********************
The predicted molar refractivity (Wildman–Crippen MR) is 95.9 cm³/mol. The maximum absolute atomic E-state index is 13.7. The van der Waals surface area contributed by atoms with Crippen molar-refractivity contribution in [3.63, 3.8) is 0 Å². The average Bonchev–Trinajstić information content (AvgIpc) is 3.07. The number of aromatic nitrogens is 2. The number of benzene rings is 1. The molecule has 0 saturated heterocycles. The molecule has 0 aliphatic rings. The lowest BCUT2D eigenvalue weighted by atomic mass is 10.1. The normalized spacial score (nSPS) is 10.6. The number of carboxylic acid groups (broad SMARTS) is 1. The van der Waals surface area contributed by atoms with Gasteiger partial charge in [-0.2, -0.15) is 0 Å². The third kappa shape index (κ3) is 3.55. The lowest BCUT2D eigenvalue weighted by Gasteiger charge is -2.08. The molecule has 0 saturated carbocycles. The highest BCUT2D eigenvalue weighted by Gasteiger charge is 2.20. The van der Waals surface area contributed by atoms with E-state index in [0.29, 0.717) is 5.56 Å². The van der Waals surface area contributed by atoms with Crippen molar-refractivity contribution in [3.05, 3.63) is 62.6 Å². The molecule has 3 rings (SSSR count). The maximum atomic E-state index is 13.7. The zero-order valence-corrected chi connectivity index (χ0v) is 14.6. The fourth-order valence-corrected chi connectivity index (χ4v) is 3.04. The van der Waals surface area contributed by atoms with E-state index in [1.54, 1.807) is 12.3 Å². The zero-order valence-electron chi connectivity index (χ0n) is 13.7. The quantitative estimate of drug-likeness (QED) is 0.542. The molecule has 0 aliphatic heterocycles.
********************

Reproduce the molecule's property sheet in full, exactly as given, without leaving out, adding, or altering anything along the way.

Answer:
The predicted molar refractivity (Wildman–Crippen MR) is 95.9 cm³/mol. The maximum absolute atomic E-state index is 13.7. The van der Waals surface area contributed by atoms with Crippen molar-refractivity contribution in [3.63, 3.8) is 0 Å². The average Bonchev–Trinajstić information content (AvgIpc) is 3.07. The number of aromatic nitrogens is 2. The number of benzene rings is 1. The molecule has 0 saturated heterocycles. The molecule has 0 aliphatic rings. The lowest BCUT2D eigenvalue weighted by atomic mass is 10.1. The normalized spacial score (nSPS) is 10.6. The number of carboxylic acid groups (broad SMARTS) is 1. The van der Waals surface area contributed by atoms with Gasteiger partial charge in [-0.2, -0.15) is 0 Å². The third kappa shape index (κ3) is 3.55. The lowest BCUT2D eigenvalue weighted by Gasteiger charge is -2.08. The molecule has 0 saturated carbocycles. The highest BCUT2D eigenvalue weighted by Gasteiger charge is 2.20. The van der Waals surface area contributed by atoms with E-state index in [0.29, 0.717) is 5.56 Å². The van der Waals surface area contributed by atoms with Crippen molar-refractivity contribution in [3.05, 3.63) is 62.6 Å². The molecule has 3 rings (SSSR count). The maximum atomic E-state index is 13.7. The zero-order valence-corrected chi connectivity index (χ0v) is 14.6. The fourth-order valence-corrected chi connectivity index (χ4v) is 3.04. The van der Waals surface area contributed by atoms with E-state index in [1.54, 1.807) is 12.3 Å². The zero-order valence-electron chi connectivity index (χ0n) is 13.7. The quantitative estimate of drug-likeness (QED) is 0.542. The molecule has 0 aliphatic heterocycles.